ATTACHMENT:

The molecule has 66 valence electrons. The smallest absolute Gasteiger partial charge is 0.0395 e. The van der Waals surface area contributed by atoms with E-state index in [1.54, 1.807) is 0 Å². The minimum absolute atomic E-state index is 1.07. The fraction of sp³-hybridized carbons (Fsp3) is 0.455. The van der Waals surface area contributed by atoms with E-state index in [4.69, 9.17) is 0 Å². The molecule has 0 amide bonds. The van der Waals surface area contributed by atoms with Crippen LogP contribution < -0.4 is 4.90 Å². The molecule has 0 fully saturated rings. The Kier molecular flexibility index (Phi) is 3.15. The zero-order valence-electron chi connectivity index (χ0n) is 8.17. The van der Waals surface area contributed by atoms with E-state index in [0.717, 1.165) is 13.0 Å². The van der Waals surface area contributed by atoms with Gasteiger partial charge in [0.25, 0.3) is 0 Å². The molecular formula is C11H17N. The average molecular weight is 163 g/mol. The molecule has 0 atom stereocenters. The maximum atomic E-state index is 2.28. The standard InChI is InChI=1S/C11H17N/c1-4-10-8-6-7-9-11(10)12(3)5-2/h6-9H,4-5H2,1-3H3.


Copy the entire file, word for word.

The molecule has 66 valence electrons. The smallest absolute Gasteiger partial charge is 0.0395 e. The van der Waals surface area contributed by atoms with E-state index in [1.54, 1.807) is 0 Å². The minimum absolute atomic E-state index is 1.07. The fraction of sp³-hybridized carbons (Fsp3) is 0.455. The van der Waals surface area contributed by atoms with E-state index in [4.69, 9.17) is 0 Å². The molecule has 0 amide bonds. The van der Waals surface area contributed by atoms with Crippen LogP contribution < -0.4 is 4.90 Å². The molecule has 0 fully saturated rings. The Kier molecular flexibility index (Phi) is 3.15. The zero-order valence-electron chi connectivity index (χ0n) is 8.17. The van der Waals surface area contributed by atoms with E-state index in [0.717, 1.165) is 13.0 Å². The van der Waals surface area contributed by atoms with Gasteiger partial charge in [0.25, 0.3) is 0 Å². The molecular formula is C11H17N. The average molecular weight is 163 g/mol. The molecule has 0 atom stereocenters. The maximum atomic E-state index is 2.28. The standard InChI is InChI=1S/C11H17N/c1-4-10-8-6-7-9-11(10)12(3)5-2/h6-9H,4-5H2,1-3H3.